Spanish, PDF, 2,845kb
La internacionalización de los estudios de máster y doctorado
Most countries have made little progress helping their weakest students improve their performance in reading, mathematics and science over the past decade. This means too many young people are still leaving school without the basic skills needed in today’s society and workplace, hurting their futures and long-term economic growth, according to a new OECD report.
Archived webinar - Low-performing Students: Why they Fall Behind and How to Help them Succeed (February 10, 2016) with Andreas Schleicher, Director for Education and Skills, OECD, and Daniel Salinas, Analyst, OECD.
Archived Webinar - Friday, 12 February 2016, 10:00 a.m. – 12:00 p.m. (ET) - The Alliance for Excellent Education and the National Commission on Teaching and America’s Future (NCTAF) joined forces with the Organisation for Economic Co-operation and Development (OECD) to host a joint U.S. release of the OECD’s new report Supporting Teacher Professionalism.
English, PDF, 297kb
Israel’s economy is threatened by a series of serious skills shortages arising from a retirement wave among highly-skilled migrants.
Qualifications are useful because they make skills visible. It is confidently assumed that the holder of a school-leaving certificate can read and understand instructions, and make calculations, and that those with university degrees can do much more.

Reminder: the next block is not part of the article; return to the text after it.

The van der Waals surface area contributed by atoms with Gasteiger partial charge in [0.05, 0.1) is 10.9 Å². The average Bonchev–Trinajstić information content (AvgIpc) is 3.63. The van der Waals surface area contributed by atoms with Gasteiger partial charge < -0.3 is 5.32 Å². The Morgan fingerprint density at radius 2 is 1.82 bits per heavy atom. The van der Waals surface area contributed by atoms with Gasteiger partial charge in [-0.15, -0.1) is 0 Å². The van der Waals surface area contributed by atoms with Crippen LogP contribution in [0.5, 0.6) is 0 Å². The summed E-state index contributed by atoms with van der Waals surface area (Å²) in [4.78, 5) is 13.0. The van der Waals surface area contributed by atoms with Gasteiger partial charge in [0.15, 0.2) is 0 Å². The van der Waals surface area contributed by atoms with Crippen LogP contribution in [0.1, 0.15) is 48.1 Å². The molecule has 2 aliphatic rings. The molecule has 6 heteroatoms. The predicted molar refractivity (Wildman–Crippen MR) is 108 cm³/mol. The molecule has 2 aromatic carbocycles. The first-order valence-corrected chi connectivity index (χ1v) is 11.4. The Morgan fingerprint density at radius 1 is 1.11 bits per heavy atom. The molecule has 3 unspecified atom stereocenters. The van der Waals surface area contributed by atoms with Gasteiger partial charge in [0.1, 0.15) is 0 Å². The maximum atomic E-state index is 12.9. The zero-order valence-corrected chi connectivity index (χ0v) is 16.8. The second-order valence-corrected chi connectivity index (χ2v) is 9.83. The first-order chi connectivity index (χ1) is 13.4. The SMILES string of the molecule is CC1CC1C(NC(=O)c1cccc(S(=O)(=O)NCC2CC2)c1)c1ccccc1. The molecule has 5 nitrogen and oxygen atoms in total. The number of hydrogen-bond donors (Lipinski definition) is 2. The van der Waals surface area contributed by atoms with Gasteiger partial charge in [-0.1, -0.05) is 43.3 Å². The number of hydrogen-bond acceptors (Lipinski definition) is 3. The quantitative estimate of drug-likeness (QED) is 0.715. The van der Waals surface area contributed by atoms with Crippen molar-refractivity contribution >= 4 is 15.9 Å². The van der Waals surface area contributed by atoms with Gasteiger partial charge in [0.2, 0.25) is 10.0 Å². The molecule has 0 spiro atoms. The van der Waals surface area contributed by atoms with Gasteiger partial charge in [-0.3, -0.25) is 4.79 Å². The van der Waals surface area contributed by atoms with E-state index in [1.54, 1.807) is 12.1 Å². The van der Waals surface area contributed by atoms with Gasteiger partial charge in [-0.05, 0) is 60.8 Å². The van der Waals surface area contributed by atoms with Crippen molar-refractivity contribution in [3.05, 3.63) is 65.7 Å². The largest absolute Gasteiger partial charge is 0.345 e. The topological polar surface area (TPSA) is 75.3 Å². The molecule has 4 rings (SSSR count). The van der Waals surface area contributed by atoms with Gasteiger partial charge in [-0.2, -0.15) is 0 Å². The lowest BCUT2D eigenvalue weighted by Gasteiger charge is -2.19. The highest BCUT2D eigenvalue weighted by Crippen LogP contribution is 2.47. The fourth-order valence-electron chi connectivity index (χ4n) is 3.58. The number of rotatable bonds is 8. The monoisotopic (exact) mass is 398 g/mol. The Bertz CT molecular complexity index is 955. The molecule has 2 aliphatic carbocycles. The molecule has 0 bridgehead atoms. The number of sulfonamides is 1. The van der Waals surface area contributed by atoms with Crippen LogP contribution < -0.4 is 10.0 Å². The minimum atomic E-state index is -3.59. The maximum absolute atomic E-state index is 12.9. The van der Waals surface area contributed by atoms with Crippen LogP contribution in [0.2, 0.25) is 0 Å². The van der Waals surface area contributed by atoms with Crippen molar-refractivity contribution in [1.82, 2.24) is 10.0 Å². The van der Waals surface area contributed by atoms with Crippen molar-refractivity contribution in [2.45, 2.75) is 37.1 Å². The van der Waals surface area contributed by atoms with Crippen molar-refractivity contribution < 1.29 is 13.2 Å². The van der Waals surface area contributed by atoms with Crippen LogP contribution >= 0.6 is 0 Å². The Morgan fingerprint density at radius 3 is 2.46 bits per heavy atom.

English, PDF, 2,371kb
There are an estimated 9 million working aged adults in England (more than a quarter of adults aged 16-65) with low literacy or numeracy skills or both. This reflects England’s overall performance in the Survey of Adult Skills - around average for literacy, but well below average for numeracy relative to other OECD countries in the Survey (OECD, 2013).
Whoever has a hammer sees every problem as a nail. Those in the security business tend to see the answer to radicalism and terrorism in military might, and those in the financial business in cutting flows of money.
What is the nature of modern childhood? Released today, the book Trends Shaping Education 2016 looks at major social, demographic, economic and technological trends affecting the future of education
Did you ever wonder if education has a role to play in stemming the obesity epidemic sweeping across all OECD countries? Or what the impact of increasing urbanisation might be on our schools, families, and communities? Or whether new technologies really are fundamentally changing the way our children think and learn?
Trends Shaping Education examines major trends affecting the future of education and sets the background on upcoming challenges for policy makers and education providers alike. This work does not give conclusive answers: it is not an analytical report nor is it a statistical compendium, and it is certainly not a statement of OECD policy on these different developments. It is instead a stimulus for thinking about major tendencies that have the potential to influence education, and conversely, the potential of education to influence these trends.